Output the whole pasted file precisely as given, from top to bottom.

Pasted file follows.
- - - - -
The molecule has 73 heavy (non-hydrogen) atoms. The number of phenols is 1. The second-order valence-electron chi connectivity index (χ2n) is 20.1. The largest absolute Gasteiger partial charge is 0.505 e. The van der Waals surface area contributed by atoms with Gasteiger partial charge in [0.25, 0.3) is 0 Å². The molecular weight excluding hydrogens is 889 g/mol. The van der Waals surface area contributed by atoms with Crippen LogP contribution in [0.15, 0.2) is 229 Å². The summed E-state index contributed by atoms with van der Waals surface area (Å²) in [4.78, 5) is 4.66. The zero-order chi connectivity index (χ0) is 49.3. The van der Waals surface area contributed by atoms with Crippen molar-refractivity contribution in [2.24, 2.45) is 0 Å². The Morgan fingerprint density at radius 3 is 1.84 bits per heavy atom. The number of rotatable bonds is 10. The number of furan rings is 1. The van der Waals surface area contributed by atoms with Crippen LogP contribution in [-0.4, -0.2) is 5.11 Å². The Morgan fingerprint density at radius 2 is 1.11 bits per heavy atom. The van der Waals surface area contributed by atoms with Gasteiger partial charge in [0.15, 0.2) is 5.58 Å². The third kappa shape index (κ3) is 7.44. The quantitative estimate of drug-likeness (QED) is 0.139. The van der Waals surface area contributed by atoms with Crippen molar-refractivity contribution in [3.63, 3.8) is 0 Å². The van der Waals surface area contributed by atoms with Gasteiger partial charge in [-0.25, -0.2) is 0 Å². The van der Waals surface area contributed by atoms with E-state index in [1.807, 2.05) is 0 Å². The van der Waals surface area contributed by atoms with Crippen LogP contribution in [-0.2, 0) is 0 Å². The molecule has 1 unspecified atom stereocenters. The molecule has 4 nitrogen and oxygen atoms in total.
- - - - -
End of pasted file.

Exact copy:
The molecule has 73 heavy (non-hydrogen) atoms. The number of phenols is 1. The second-order valence-electron chi connectivity index (χ2n) is 20.1. The largest absolute Gasteiger partial charge is 0.505 e. The van der Waals surface area contributed by atoms with Gasteiger partial charge in [0.25, 0.3) is 0 Å². The molecular weight excluding hydrogens is 889 g/mol. The van der Waals surface area contributed by atoms with Crippen LogP contribution in [0.15, 0.2) is 229 Å². The summed E-state index contributed by atoms with van der Waals surface area (Å²) in [4.78, 5) is 4.66. The zero-order chi connectivity index (χ0) is 49.3. The van der Waals surface area contributed by atoms with Crippen molar-refractivity contribution in [2.24, 2.45) is 0 Å². The Morgan fingerprint density at radius 3 is 1.84 bits per heavy atom. The number of rotatable bonds is 10. The number of furan rings is 1. The van der Waals surface area contributed by atoms with Crippen LogP contribution in [-0.4, -0.2) is 5.11 Å². The Morgan fingerprint density at radius 2 is 1.11 bits per heavy atom. The van der Waals surface area contributed by atoms with Gasteiger partial charge in [0.15, 0.2) is 5.58 Å². The third kappa shape index (κ3) is 7.44. The quantitative estimate of drug-likeness (QED) is 0.139. The van der Waals surface area contributed by atoms with Crippen molar-refractivity contribution in [3.63, 3.8) is 0 Å². The van der Waals surface area contributed by atoms with Gasteiger partial charge in [-0.25, -0.2) is 0 Å². The van der Waals surface area contributed by atoms with E-state index in [1.807, 2.05) is 0 Å². The van der Waals surface area contributed by atoms with Crippen LogP contribution in [-0.2, 0) is 0 Å². The molecule has 1 unspecified atom stereocenters. The molecule has 4 nitrogen and oxygen atoms in total.